1. Gr11 Fractions

For these fractions all I knew was to find the lowest common denominator and after that I wasnt sure what to do

3k/2 - K+3/3 = 8 - k+2/4

3p/4 + p-5/3 = 1/2

u-3/4 -2 = 3u/2 = 2u+1/5

U-5/2 = 2u+5

2. Originally Posted by TH1
3k/2 - K+3/3 = 8 - k+2/4
Try to use parentheses, 'cause it becomes ambiguous.

I assume you mean $\displaystyle \frac32k-\frac{k+3}3=8-\frac{k+2}4$

Multiply both sides by $\displaystyle 12$, this yields

$\displaystyle 6\cdot3k-4(k+3)=96-3(k+2)$

which is easy to take.

The other ones have the same treatment.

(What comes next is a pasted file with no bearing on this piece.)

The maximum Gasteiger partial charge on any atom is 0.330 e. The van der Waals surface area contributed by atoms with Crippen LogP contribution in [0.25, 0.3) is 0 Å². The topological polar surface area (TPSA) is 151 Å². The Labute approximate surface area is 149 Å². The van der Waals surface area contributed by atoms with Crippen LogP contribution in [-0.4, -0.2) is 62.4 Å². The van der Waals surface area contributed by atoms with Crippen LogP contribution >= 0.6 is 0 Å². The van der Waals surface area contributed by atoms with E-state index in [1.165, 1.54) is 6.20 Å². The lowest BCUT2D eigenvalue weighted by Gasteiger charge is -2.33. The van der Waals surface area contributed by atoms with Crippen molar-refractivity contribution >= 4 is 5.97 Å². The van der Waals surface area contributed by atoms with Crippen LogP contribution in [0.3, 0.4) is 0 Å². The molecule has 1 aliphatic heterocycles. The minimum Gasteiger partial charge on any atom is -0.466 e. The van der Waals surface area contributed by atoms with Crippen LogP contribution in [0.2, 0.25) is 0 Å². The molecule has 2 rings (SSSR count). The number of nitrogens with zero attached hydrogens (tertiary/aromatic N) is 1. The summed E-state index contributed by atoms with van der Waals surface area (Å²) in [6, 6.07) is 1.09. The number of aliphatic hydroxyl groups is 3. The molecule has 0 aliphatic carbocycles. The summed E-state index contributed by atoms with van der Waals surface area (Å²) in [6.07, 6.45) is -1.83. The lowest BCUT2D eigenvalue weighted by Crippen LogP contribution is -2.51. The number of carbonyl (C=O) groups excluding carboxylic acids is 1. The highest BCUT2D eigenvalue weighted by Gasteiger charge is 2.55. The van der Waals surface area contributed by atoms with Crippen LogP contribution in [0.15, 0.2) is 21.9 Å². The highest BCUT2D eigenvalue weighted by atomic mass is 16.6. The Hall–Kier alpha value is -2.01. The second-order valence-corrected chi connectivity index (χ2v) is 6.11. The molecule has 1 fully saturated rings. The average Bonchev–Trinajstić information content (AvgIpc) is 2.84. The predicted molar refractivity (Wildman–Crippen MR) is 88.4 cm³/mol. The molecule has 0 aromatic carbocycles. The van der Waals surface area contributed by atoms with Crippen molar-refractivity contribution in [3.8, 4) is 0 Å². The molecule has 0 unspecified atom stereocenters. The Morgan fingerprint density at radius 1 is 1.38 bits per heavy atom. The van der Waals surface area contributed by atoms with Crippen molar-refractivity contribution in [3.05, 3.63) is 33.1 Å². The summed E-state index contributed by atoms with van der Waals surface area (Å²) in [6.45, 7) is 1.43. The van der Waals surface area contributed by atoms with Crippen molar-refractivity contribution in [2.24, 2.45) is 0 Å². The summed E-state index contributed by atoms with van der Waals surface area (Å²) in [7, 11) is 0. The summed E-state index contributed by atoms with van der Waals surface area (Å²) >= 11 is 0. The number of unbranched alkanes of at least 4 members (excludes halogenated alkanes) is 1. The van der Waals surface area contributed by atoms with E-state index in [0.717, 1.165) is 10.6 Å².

3. Hello, TH1;70157!

Krizalid is absolutely correct . . .

With an equation, we can eliminate the fractions (legally).

Your second problem: .$\displaystyle \frac{3k}{2} - \frac{k+3}{3} \:= \:8 - \frac{k+2}{4}$

The LCD is 12. .Multiply through by 12.

Multiply everything by 12: .$\displaystyle 12\cdot\frac{3k}{2} \,- \,12\cdot\frac{k+3}{3} \;\;=\;\;12\cdot8 \,- \,12\cdot\frac{k+2}{4}$

. . and reduce: .$\displaystyle \not{1}\!\!\!\not{2}^6\cdot\frac{3k}{\not{2}} \,- \,\not{1}\!\!\!\not{2}^4\cdot\frac{k+3}{\not{3}} \;\;=\;\;12\cdot8 \,- \,\not{1}\!\!\!\not{2}^3\cdot\frac{k+2}{\not{4}}$

. . and we have: .$\displaystyle 6(3k) - 4(k+3) \;=\;96 - 3(k+2)$

Can you finish it now?